I started writing this as an email to a female friend, but thought I'd post it as it might be useful for others. I'm currently working on, or trying to find, 4 different 'classic' bikes for 4 different cycle chics - all of them being new to cycling. They are all only spending $150-250 dollars and wanting something simple and stylish for summer, and nothing that requires lycra. There is a lot of bikes on Trade Me so after countless lost hours searching Trade Me and many more rebuilding old bikes, here's my bias view on some good options. Suggestions & questions welcome.
Nana style. Best for Tamaki Drive.
Raleigh's rule here. 70's or 80's models best. Solid but not heavy as such, they generally feel fast and nimble to ride. These are built to last and with a good service will keep running for another 30 years. Anything older gets a bit hard to find parts for. Anything from the 90's will be likely be poorer quality aluminum frames. Hercules is another brand - just a Raleigh in disguise.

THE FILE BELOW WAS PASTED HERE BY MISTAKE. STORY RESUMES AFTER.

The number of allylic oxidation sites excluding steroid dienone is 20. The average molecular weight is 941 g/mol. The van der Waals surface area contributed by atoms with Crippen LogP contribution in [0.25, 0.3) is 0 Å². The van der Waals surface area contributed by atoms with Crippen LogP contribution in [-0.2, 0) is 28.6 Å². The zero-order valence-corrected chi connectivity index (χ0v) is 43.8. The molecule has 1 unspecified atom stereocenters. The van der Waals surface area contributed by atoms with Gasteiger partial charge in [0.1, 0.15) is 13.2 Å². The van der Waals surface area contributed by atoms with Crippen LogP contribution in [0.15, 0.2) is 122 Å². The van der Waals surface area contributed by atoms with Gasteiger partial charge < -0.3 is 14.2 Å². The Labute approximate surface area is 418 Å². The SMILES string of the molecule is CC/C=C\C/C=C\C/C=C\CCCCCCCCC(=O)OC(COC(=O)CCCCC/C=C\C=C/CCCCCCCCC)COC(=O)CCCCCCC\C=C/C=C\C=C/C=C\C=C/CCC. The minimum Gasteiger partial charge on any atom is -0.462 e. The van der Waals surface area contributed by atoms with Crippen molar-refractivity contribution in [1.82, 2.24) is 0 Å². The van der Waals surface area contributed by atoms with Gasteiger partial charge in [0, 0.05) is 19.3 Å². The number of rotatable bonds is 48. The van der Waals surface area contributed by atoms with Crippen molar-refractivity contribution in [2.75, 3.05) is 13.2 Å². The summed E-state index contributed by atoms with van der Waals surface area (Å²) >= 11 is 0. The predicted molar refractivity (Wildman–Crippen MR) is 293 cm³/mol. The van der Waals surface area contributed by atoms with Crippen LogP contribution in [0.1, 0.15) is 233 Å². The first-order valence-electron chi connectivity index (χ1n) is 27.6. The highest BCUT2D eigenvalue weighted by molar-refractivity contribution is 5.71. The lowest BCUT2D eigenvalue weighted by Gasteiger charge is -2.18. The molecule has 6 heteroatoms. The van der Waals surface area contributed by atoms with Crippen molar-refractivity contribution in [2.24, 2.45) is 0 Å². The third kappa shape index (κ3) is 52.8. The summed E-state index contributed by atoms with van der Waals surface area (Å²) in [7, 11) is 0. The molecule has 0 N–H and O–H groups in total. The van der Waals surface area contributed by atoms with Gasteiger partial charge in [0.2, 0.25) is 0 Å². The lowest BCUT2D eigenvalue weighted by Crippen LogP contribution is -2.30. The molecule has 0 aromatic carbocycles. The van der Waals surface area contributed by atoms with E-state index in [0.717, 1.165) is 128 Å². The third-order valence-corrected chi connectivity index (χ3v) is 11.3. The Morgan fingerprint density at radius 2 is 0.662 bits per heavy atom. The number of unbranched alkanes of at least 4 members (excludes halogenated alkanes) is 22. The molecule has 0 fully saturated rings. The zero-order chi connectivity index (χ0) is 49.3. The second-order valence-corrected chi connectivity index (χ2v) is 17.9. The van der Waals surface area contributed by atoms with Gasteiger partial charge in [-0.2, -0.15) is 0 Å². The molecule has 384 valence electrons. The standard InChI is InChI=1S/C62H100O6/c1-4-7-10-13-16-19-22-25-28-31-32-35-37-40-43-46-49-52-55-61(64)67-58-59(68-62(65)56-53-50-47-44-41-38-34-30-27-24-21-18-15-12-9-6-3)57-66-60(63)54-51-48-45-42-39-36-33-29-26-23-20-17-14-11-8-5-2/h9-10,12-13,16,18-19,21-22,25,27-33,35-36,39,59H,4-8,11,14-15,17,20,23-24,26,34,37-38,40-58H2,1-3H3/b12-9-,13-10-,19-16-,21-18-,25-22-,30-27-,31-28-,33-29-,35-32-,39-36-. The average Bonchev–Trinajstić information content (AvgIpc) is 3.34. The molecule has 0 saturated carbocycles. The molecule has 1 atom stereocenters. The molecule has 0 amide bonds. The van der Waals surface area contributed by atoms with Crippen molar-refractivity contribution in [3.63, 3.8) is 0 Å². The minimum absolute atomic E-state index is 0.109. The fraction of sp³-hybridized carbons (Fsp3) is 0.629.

Other options include a japanese import from Mamachari. They look great and come fully serviced and ready to roll but are at the top end of this exercise at around $350-$500, and are also rare outside of Wellington where the importer/retailer is based.
I'm a fan of Peugeots - from the 80's would be my pick. French flair but not too pricey.
Be transported back to 1982 on a Healing ten-speed or Raleigh 20. Just be prepared to wonder how as a 13 year old you ever managed to cycle up a hill. They weigh a ton. I still feel guilty for selling a Healing Cruiser for $38 to a 20-something girl who must have weighed about the same as the bike. If you only every ride downhill then fill your boots. These also seem to rust more than others, or maybe because they are cheap they just get left out in the rain more often.
Best thing going for them is ubiquity and price. I don't bother with them much but that's just my middle-age bias. Kids born in the 80's seem big fans.
Nowtro (new but retro)
These are new bikes styled to look old. Unless your spending bigger money ($500+ for a second hand model typically) on a quality bike brand like a Charge (pictured), Specialised or Trek, they tend to be cheap and flimsy 'warehouse specials' which some bike shops may refuse to even service. If your spending under $250 go for a genuine classic.
A final note. Good condition bikes like any of the above the above are getting very hard to find on Trade Me. Allow $55 to $85 to have a bike shipped for outside Auckland. Other sources are The Second Hand Bike Shop, Adventure Cycles, garage sales, small town second hand stores and your Nana's garden shed.